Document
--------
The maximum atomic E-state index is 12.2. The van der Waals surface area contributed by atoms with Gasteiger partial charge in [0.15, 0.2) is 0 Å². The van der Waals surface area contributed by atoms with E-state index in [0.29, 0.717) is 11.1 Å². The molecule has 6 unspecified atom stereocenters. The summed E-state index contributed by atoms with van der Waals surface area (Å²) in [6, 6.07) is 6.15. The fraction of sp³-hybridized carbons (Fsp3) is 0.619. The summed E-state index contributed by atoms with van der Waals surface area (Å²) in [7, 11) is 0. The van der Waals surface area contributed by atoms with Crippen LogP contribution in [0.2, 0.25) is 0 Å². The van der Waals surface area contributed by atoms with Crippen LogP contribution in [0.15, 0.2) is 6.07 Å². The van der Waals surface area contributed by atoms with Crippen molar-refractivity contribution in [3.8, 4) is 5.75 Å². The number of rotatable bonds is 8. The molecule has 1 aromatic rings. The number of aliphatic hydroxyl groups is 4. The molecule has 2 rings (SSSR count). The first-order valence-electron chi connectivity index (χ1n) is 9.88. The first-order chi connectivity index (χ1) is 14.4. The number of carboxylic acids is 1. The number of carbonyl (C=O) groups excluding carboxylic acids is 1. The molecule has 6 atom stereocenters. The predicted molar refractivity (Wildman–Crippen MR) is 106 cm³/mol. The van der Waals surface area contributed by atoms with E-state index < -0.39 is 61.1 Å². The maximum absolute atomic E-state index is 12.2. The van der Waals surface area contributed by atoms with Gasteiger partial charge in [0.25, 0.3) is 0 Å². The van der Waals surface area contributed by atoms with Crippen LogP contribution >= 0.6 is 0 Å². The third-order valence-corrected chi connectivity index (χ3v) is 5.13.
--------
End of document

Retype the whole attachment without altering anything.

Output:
The maximum atomic E-state index is 12.2. The van der Waals surface area contributed by atoms with Gasteiger partial charge in [0.15, 0.2) is 0 Å². The van der Waals surface area contributed by atoms with E-state index in [0.29, 0.717) is 11.1 Å². The molecule has 6 unspecified atom stereocenters. The summed E-state index contributed by atoms with van der Waals surface area (Å²) in [6, 6.07) is 6.15. The fraction of sp³-hybridized carbons (Fsp3) is 0.619. The summed E-state index contributed by atoms with van der Waals surface area (Å²) in [7, 11) is 0. The van der Waals surface area contributed by atoms with Crippen LogP contribution in [0.2, 0.25) is 0 Å². The van der Waals surface area contributed by atoms with Crippen LogP contribution in [0.15, 0.2) is 6.07 Å². The van der Waals surface area contributed by atoms with Crippen molar-refractivity contribution in [3.8, 4) is 5.75 Å². The number of rotatable bonds is 8. The molecule has 1 aromatic rings. The number of aliphatic hydroxyl groups is 4. The molecule has 2 rings (SSSR count). The first-order valence-electron chi connectivity index (χ1n) is 9.88. The first-order chi connectivity index (χ1) is 14.4. The number of carboxylic acids is 1. The number of carbonyl (C=O) groups excluding carboxylic acids is 1. The molecule has 6 atom stereocenters. The predicted molar refractivity (Wildman–Crippen MR) is 106 cm³/mol. The van der Waals surface area contributed by atoms with E-state index < -0.39 is 61.1 Å². The maximum absolute atomic E-state index is 12.2. The van der Waals surface area contributed by atoms with Gasteiger partial charge in [0.25, 0.3) is 0 Å². The van der Waals surface area contributed by atoms with Crippen LogP contribution >= 0.6 is 0 Å². The third-order valence-corrected chi connectivity index (χ3v) is 5.13.